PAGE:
- Jerry Bembry
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EAST RUTHERFORD, N.J. -- He's led the Nets in games played over the last three seasons, but he said little when he was benched for all of Game 2 of the NBA Finals.
He's a man of very few words, and the last thing you will hear from Aaron Williams' mouth is a complaint.
"Throughout my career, I know my job is to simply be ready," Williams said. "My main goal is to win -- I'm not worried about minutes."
When Williams does play, he produces. After Game 4, much was said about Kenyon Martin's 20 points and 13 rebounds, Richard Jefferson's breakout of his slump and Jason Kidd's clutch free-throw shooting down the stretch.
But the Nets don't tie the series at 2-2 if Williams doesn't get eight points, seven rebounds and four blocks in 17 highly efficient minutes. Instead of going down 3-1 in the series, the Nets guaranteed themselves a return trip to San Antonio with an opportunity on Friday to take a 3-2 series lead.
"I think everybody expected this series to be over or would not get back to San Antonio," Nets coach Byron Scott said. "The longer it goes, I think the better chance that we have."
"We were such underdogs, nobody gave us a real shot of winning this thing, except ourselves," Scott added. "We really felt from the time this series started that we matched up pretty well with San Antonio. We thought we had a good chance to win the championship."
And it's the moves made by Scott that has put the Nets in that position. His decision to put Kerry Kittles on Tony Parker gave Jason Kidd a much-needed break on defense. Kidd's working out of the post against Parker made the Spurs react defensively with double-teams -- opening up lanes to the basket. And extending the rotation by playing Williams more minutes gave the Nets another big body to go against Tim Duncan and David Robinson.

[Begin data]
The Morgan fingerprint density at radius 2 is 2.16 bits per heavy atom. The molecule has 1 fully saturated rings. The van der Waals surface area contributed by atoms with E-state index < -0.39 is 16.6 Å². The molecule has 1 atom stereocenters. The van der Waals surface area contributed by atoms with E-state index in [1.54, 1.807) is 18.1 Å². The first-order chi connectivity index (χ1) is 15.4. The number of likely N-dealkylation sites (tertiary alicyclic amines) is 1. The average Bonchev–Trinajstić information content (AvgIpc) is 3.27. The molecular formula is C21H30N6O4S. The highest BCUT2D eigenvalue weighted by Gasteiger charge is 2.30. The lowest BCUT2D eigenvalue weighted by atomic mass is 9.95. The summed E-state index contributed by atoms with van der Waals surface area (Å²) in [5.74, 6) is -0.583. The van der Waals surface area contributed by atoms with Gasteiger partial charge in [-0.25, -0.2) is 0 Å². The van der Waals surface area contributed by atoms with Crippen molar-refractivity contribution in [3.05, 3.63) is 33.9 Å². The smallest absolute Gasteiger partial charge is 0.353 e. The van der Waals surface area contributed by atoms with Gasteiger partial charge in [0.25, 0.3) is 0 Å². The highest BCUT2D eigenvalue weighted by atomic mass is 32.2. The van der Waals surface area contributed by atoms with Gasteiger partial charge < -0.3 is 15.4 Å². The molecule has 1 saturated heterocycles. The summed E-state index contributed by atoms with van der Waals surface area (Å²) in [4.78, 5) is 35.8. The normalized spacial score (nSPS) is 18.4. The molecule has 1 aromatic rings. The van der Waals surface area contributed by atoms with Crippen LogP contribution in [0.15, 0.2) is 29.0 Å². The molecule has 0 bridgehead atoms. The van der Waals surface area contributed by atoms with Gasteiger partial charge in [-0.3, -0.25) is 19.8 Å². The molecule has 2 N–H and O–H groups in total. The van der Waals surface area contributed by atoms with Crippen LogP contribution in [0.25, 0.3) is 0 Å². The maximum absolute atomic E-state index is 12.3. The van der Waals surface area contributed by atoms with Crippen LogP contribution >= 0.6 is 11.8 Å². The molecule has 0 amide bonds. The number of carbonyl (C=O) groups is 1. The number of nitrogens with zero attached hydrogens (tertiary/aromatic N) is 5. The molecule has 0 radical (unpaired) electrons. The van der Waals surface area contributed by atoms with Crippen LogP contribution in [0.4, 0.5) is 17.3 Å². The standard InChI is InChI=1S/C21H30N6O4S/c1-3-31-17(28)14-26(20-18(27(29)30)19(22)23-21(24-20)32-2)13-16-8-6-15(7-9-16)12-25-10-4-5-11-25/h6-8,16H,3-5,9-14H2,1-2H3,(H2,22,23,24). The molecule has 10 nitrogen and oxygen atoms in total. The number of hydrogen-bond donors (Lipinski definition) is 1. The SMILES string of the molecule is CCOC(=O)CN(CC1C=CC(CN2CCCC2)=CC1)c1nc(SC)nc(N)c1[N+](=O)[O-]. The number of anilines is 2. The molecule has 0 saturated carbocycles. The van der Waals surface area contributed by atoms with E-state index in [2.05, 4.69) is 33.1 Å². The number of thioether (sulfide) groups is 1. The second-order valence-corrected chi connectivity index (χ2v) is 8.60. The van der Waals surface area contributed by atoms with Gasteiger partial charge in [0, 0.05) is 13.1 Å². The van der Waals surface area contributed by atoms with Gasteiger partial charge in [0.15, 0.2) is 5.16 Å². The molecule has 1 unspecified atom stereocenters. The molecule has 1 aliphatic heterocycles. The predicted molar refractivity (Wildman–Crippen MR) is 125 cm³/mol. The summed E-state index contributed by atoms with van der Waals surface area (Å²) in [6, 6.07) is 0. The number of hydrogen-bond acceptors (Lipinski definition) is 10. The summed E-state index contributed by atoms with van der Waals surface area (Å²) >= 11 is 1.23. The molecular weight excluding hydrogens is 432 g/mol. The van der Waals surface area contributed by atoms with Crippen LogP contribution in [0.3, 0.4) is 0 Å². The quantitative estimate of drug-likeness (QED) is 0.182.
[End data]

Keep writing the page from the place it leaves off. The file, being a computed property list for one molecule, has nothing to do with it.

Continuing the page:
Williams had no idea he'd play so much -- he didn't play in Game 2 and received just 15 minutes in the series through the first three games. That Williams is more mobile than Dikembe Mutombo and Jason Collins makes him the Nets' best center against the Spurs' zone defense. So when the Spurs went to their 3-2 set, Scott called on the guy known to his teammates as "A-Train."
"He's our best finisher (among centers) around the basket," Scott said of Williams.
Williams is accustomed to playing in obscurity. When Xavier upset Georgetown in the second round of the 1990 NCAA Tournament, Tyrone Hill and Derek Strong got credit for taking down a heavily favored Hoyas team led by Alonzo Mourning and Mutombo. But it was Williams, then a freshman, who put the Musketeers up for good in that game when he grabbed an offensive rebound and scored over Mourning with just less than two minutes left.
Despite being named the Defensive Player of the Year and to the first team of the Midwest Collegiate Conference his senior season at Xavier, Williams went undrafted when he left Xavier in 1993. So his path to a second straight NBA Finals first took him twice to Europe and three seasons in the CBA. This is Williams' seventh NBA stop, and the first time in his career he's played three seasons with one team.
"I've played on some pretty bad NBA teams," said Williams, whose previous NBA stops include Denver, Vancouver and Washington. "So to be where I'm at today, I'm happy."
Whether he plays or not.
"It could be one minute. It could be 40," Williams said. "Whatever it is, I'll be ready."
Jerry Bembry is general editor (NBA) for ESPN The Magazine. You can reach him via e-mail at Jerry.Bembry@ESPN3.com.
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